This is incorrect and should instead read:

Four studies examining time-based PM reported significantly poorer performance for individuals with stroke compared to controls (Barr, 2011; Cheng et al., 2010; Kim, Craik et al., 2009; Man, Chan & Yip, 2014).

Also in the second paragraph of p. 12, it was noted that:

Another two studies reported no significant differences between the groups’ PM performances (Barr, 2011; Brooks et al., 2004), and one reported mixed findings dependent on the measure used (Kant et al., 2014).

This is also incorrect and should instead read:

Another study reported no significant differences between the groups’ PM performances (Brooks et al., 2004), and one reported mixed findings dependent on the measure used (Kant et al., 2014).

There was an additional third error in the second paragraph of p. 12, where it was observed:

As with the event-based PM, findings were dependent on the type of measure utilised. Significant differences were found when using the CAMPROMPT-HKCV (Man, Chan & Yip, 2015), Virtual Week (Kim, Craik et al., 2009), and experimental/laboratory measures PM (Cheng et al., 2010; Kant et al., 2014), however no significant differences were found when utilising a VR platform (Brooks et al., 2004), the original version of the CAMPROMPT (Barr, 2011) and a naturalistic task (making a phone call after 30 minutes; Kant et al., 2014).

This sentence should read:

As with the event-based PM, findings were dependent on the type of measure utilised. Significant differences were found when using the CAMPROMPT-HKCV (Man, Chan & Yip, 2015), original CAMPROMPT (Barr, 2011), Virtual Week (Kim, Craik et al., 2009), and experimental/laboratory measures PM (Cheng et al., 2010; Kant et al., 2014), however no significant differences were found when utilising a VR platform (Brooks et al., 2004), and a naturalistic task (making a phone call after 30 minutes; Kant et al., 2014).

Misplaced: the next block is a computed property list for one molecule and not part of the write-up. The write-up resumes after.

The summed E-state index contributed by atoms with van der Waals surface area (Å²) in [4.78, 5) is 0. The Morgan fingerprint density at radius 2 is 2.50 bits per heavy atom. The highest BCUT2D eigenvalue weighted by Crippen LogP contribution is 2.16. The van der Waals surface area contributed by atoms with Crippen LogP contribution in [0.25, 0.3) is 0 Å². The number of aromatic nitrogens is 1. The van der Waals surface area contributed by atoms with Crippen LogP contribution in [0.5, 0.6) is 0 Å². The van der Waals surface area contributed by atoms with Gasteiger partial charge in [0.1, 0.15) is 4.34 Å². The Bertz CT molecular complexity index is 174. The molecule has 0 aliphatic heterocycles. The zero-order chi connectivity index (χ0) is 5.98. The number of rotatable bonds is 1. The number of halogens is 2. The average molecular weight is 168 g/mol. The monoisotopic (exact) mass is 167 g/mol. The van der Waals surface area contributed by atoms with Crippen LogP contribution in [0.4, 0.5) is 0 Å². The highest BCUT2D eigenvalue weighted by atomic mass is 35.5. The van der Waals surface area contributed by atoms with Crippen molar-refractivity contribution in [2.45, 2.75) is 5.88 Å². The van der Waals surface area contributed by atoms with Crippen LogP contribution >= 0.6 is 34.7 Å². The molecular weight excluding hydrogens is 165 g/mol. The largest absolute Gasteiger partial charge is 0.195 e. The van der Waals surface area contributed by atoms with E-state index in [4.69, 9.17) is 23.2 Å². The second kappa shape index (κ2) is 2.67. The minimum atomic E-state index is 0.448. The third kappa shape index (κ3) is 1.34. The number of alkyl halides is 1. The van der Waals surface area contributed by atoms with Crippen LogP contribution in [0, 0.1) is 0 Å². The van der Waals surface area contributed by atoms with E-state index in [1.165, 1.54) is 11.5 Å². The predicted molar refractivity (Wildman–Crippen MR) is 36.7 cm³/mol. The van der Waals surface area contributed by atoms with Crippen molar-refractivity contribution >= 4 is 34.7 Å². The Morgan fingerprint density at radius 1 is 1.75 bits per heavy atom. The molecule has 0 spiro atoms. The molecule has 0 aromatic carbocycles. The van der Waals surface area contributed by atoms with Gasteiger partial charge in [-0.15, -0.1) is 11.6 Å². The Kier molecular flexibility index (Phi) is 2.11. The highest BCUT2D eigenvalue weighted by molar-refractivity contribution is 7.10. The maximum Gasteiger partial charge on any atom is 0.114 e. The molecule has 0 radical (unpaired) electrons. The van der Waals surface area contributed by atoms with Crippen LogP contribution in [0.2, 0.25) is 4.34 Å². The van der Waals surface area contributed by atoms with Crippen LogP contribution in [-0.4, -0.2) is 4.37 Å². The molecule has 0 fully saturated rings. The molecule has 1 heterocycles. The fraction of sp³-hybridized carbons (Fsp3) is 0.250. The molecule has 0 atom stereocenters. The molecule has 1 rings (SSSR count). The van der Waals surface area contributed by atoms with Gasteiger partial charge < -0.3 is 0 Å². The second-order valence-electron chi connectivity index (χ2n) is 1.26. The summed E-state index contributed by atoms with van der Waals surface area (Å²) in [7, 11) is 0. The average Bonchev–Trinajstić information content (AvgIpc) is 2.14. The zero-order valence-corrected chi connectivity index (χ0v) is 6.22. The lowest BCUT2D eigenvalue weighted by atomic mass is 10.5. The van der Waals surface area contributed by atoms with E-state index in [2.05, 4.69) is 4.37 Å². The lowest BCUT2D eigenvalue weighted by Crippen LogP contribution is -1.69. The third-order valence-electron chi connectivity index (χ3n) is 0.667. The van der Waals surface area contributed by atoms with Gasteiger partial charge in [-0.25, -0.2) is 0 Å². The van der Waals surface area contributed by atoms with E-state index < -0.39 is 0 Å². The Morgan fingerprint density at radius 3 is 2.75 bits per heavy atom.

Finally, errors regarding Barr (2011) have been noted in Table 1. A corrected version is on previous page.

TABLE 1 Observational Studies

m = male; f = female; LH = left hemisphere; RH = right hemisphere; BL = bilateral damage; PRMQ = Prospective and Retrospective Memory Questionnaire; CAMPROMPT = Cambridge Prospective Memory Test; CAMPROMPT - HKCV = Cambridge Prospective Memory Test – Hong Kong Chinese Version; RPA-ProMem = Royal Prince Alfred Prospective Memory Test; BAPM = Brief Assessment of Prospective Memory. TBPM = Time-based PM; EBPM = event-based PM; ABPM = activity-based PM. Effect sizes (Hu, 2010) measured using Cohen's d are interpreted using the following criteria: 0.2; medium = 0.5; or large = 0.8. Cohen (1988) suggested effect sizes be interpreted in term of small (0.1), medium (0.3), and large (0.5) when calculated using phi (φ), and small (0.01), medium (0.09), and large (0.25) when calculated using partial-eta squared (ηp2).

References

Hogan, C., Fleming, J., Cornwell, P., and Shum, D. (2016) “Prospective Memory After Stroke: A Scoping Review,” Brain Impairment. Cambridge University Press, 17 (2), pp. 123142. doi: 10.1017/BrImp.2016.12.Google Scholar